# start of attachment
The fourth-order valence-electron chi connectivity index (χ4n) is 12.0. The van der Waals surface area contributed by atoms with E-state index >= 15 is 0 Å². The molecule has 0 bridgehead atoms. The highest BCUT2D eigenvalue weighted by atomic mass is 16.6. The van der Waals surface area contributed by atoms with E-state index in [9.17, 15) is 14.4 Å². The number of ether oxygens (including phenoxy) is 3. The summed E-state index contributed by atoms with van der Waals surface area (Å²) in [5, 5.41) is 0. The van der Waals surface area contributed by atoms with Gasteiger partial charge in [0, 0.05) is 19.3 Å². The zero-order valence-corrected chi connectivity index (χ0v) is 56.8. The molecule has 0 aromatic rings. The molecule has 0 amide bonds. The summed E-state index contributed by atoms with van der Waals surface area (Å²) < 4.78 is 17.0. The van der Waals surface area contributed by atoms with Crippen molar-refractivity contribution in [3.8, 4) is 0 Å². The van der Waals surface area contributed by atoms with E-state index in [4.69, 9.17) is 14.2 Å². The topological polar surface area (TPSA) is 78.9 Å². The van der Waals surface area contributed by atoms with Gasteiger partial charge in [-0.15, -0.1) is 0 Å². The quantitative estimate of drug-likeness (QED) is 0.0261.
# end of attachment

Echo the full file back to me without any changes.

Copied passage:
The fourth-order valence-electron chi connectivity index (χ4n) is 12.0. The van der Waals surface area contributed by atoms with E-state index >= 15 is 0 Å². The molecule has 0 bridgehead atoms. The highest BCUT2D eigenvalue weighted by atomic mass is 16.6. The van der Waals surface area contributed by atoms with E-state index in [9.17, 15) is 14.4 Å². The number of ether oxygens (including phenoxy) is 3. The summed E-state index contributed by atoms with van der Waals surface area (Å²) in [5, 5.41) is 0. The van der Waals surface area contributed by atoms with Gasteiger partial charge in [0, 0.05) is 19.3 Å². The zero-order valence-corrected chi connectivity index (χ0v) is 56.8. The molecule has 0 aromatic rings. The molecule has 0 amide bonds. The summed E-state index contributed by atoms with van der Waals surface area (Å²) < 4.78 is 17.0. The van der Waals surface area contributed by atoms with Crippen molar-refractivity contribution in [3.8, 4) is 0 Å². The van der Waals surface area contributed by atoms with E-state index in [4.69, 9.17) is 14.2 Å². The topological polar surface area (TPSA) is 78.9 Å². The van der Waals surface area contributed by atoms with Gasteiger partial charge in [-0.15, -0.1) is 0 Å². The quantitative estimate of drug-likeness (QED) is 0.0261.